For Christian von Koenigsegg, design comes from the heart
What do the penniless inventor of a pedal-activated combined shaving and raspberry picking machine and the creator of the world’s fastest car have in common? Desire.
We should tell you that the penniless inventor is a fictional protagonist from the 1975 stop-motion animation classic, Pinchcliffe Grand Prix. You already know that the creator of the world’s fastest car is Swedish automotive legend Christian von Koenigsegg.
When Christian was 5 years old, his father, Jesko, took him to see the quirky, colorful tale of a grizzled bicycle repairman whose plans for building an outrageous race car are brought to life by a pair of plucky birds and a helpful investor. The little movie ignited young Christian’s imagination, setting him on a course that would bring him to world acclaim.
Years later, the elder von Koenigsegg would help his son launch Koenigsegg AB, where the world’s most exciting, powerful, and beautiful sports cars have been conceived. In a poignant tribute at this year’s Geneva Auto Show, the company debuted a supercar fittingly named the Jesko.
“The car and the man, Jesko, they're both very determined individuals. They aim at the goal of what they are trying to achieve and then they go for it,” Christian explained. “My father was a gentleman, and a jockey as well.
“He won his first ever race when he was 16 years old, and I think this car is out for scalps in a way, lap times or top speed, and we basically aim to acquire them fairly early on in the life cycle of the car. From that perspective there are some similarities.
“When it comes to how my father shaped me as an innovator and entrepreneur, he probably is more of an inspiration on the entrepreneurial side because he was always an entrepreneur himself … but for me it was very natural. I grew up in an atmosphere of entrepreneurs. Both my mother and father were entrepreneurs, so to me that was very natural to do my own thing, make my own money, and start my very own company at a very early age of 19.”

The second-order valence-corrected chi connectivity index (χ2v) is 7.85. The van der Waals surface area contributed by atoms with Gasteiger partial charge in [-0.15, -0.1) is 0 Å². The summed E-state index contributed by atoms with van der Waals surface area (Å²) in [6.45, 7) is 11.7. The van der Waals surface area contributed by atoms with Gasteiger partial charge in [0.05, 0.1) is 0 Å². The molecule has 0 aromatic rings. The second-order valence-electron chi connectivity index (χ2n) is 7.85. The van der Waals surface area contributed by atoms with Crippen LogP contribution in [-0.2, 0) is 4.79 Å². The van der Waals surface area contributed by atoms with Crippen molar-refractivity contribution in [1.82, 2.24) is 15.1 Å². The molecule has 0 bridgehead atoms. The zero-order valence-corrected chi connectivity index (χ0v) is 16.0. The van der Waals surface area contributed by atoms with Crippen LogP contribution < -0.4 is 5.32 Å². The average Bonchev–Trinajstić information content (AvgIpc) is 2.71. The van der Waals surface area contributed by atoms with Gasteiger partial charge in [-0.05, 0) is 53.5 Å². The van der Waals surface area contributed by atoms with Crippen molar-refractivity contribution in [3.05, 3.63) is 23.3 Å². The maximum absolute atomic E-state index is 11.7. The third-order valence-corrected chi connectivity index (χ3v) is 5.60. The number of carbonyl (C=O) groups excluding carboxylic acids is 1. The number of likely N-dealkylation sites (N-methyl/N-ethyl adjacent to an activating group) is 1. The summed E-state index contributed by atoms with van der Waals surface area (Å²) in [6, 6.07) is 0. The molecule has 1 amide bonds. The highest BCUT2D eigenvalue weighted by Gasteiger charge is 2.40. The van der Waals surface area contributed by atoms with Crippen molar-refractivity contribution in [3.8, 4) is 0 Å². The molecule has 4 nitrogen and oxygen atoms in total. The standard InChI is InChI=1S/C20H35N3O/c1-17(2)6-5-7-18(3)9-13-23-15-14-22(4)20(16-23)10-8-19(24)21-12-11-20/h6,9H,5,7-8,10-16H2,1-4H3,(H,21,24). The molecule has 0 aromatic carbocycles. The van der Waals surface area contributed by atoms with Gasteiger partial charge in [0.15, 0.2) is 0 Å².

Von Koenigsegg confessed that he’s not sure which parent inspired his desire to innovate.
“Maybe on my mother's side perhaps? But it's a general tendency to try to come up with solutions to make more of whatever I do, to have a competitive edge rather than copying what's out there.”
Like the lead character in Pinchcliffe, von Koenigsegg began as an avid tinkerer, tuning and building engines, and coming up with improbable inventions. In von Koenigsegg’s case, some of his inventions were flashes of brilliance that were simply too far ahead of the times. His father-in-law, a flooring manufacturer in Belgium, rejected Christian’s idea for snap together flooring that is a global standard today, insisting that if it had been a viable idea, it would have already hit the market.
“All of the inventions I’ve come up with have come from a sort of frustration with imperfection, and with what I saw in the marketplace around me. Or from the angle of, ‘How can I create something better to compete and become successful?’ One or the other,” he said.